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Follicle-stimulating hormone (FSH) is produced in the pituitary gland but has its effects in the ovaries and testes and plays an important role in fertility. Levels of FSH and LH should increase in the blood and then fall significantly by the 10th day of the menstrual cycle.
If levels do not decline, it may mean insufficient ovarian reserve and a reduced chance of pregnancy.
Levels of FSH will rise with age, and higher levels may indicate the onset of menopause. However, FSH levels alone aren't sufficient for diagnosing menopause. Higher levels are also seen with ovarian failure and pituitary adenoma. Levels can be low with the type of amenorrhea caused by hypothalamic or pituitary function and higher with the type of amenorrhea caused by ovarian insufficiency.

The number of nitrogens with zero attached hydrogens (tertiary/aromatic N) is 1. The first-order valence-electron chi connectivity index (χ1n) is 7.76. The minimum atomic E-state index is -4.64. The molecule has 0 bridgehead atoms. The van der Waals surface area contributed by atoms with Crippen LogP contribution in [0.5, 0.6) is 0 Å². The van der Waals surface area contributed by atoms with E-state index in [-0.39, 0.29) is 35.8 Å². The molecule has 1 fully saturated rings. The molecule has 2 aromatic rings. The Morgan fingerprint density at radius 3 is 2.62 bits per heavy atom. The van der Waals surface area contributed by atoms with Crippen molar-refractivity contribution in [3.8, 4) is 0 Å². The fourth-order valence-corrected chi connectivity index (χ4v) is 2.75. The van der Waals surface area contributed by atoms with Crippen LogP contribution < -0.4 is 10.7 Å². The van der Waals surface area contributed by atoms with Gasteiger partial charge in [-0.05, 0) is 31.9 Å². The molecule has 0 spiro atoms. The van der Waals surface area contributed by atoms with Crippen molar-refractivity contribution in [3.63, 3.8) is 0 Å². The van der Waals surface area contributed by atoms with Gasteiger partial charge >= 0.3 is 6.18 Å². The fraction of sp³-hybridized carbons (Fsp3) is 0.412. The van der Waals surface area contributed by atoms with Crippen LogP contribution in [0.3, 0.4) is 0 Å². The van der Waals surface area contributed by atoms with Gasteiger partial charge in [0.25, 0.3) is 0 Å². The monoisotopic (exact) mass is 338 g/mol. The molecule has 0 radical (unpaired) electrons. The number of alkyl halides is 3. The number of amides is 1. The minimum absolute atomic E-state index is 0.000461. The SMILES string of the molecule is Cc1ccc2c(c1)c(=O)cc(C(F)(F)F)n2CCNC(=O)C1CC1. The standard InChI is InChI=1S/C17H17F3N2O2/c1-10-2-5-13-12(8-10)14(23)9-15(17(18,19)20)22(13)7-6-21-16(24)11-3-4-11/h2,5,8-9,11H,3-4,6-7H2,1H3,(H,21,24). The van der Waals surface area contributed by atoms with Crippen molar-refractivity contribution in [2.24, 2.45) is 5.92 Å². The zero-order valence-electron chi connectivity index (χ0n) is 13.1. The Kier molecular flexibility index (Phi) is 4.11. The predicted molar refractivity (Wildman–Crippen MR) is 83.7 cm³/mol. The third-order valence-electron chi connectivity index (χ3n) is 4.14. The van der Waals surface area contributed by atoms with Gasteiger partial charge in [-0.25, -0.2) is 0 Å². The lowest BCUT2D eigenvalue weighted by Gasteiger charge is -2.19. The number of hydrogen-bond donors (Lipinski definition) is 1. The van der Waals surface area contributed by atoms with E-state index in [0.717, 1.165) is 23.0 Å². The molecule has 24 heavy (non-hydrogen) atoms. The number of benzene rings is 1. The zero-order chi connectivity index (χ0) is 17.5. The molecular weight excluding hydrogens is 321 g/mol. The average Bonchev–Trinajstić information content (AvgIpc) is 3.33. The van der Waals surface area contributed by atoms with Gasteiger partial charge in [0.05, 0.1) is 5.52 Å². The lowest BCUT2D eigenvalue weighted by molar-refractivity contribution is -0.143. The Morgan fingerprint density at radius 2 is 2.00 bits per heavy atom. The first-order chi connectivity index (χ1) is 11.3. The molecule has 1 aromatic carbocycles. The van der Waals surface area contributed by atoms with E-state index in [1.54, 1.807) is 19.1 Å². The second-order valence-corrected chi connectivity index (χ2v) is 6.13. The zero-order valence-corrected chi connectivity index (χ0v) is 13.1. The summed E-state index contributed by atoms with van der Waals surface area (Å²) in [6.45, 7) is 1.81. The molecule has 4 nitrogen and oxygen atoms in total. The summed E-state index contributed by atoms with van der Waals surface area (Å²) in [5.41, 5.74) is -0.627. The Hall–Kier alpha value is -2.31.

FSH also stimulates aromatase, the enzyme that converts androgens to the estradiol form of estrogen. An insufficiency of FSH can lead to androgen excess, as seen in women with polycystic ovary syndrome.
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